Do’s and Don’ts for Rescuing Wildlife

Posted on October 30, 2014 under Pet Health & Safety

a baby deerBy Arden Moore, a certified dog and cat behaviorist with the International Association of Animal Behavior Consultants. Arden is an author, radio host, and writer for Pets Best, a pet insurance agency for dogs and cats.

If a baby bird fell out of nest and landed in your front lawn, would you know what to do? And what not to do?

Or, let’s say you look out your sprawling, wooded backyard and see a fawn limping or even laying still. Should you approach?

October is designated as National Animal Safety and Prevention Month. Created by the PALS Foundation, this campaign is aimed at educating the public on the proper ways to handle and care for not only family pets but also wildlife. It is the ideal time to acknowledge the need to do our part to ensure we coexist with all animals in nature.

Here are a few ways you can do your part for baby birds, fawns and other wildlife:

  • Resist the temptation to rush out your door, pluck up the baby bird on your lawn and place him in the nest in the tree.

“In most cases, it is advised to leave them alone because nobody does a better job of raising and caring for their young then their own mom,” says Peregrine Wolff, DVM, a veterinarian with the Nevada Department of Wildlife and secretary of the American Association of Wildlife Veterinarians. “Falling out of the nest is a normal part of growing up for baby birds. The parents won’t go over to tend to their baby while you are there because they don’t want to attract the attention of predators.”

  • Practice patience and back off if you find an injured fawn in your backyard or on a hiking trail. Curiosity and compassion may motivate you and your family members to circle around the fawn, but do not. You may draw the ire of the fawn’s father.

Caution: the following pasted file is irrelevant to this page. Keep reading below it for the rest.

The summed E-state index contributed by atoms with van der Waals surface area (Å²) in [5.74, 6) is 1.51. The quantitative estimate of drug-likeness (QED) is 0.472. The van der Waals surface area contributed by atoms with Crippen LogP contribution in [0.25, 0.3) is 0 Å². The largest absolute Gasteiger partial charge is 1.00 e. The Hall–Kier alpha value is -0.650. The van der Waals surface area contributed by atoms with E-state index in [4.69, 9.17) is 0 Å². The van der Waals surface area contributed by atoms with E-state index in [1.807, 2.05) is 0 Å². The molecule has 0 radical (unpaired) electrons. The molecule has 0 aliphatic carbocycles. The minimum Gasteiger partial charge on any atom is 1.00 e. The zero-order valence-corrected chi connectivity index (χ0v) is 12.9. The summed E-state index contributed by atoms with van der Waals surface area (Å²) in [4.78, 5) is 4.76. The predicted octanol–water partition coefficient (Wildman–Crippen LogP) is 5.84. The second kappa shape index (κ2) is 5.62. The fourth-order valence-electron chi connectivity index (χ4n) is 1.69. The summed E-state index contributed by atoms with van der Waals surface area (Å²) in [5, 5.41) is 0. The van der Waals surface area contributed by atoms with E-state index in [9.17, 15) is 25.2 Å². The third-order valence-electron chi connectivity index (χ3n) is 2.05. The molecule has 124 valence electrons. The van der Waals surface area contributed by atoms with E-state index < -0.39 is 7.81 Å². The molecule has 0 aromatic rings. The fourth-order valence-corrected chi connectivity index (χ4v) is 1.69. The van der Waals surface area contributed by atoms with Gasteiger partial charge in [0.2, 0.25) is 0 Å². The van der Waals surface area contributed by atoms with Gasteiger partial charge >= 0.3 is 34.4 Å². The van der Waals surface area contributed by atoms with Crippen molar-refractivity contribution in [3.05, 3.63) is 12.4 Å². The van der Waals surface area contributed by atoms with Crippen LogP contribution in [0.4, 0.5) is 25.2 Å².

“Male deer are not usually that fearful of people during mating season and can attack people,” warns Dr. Wolff. “The mother may be hiding nearby and not visible to people. Back away because the mother will not approach until she feels safe. If the fawn is injured, the mother will come back periodically to nurse the fawn and clean him up to remove any trace of any scent that could alert predators.”

You can do your part by leaving the injured fawn where he is and providing specific location coordinates for wildlife officers or licensed wildlife rehabilitators to come to his aid.

As for a couple ways to celebrate this holiday with your dog? Make sure to pet-proof each room of your home and enroll in a pet first aid class. Learning what to do – and what not to do – in a pet emergency when minutes count is one of the best ways to be the best health ally to your dog.

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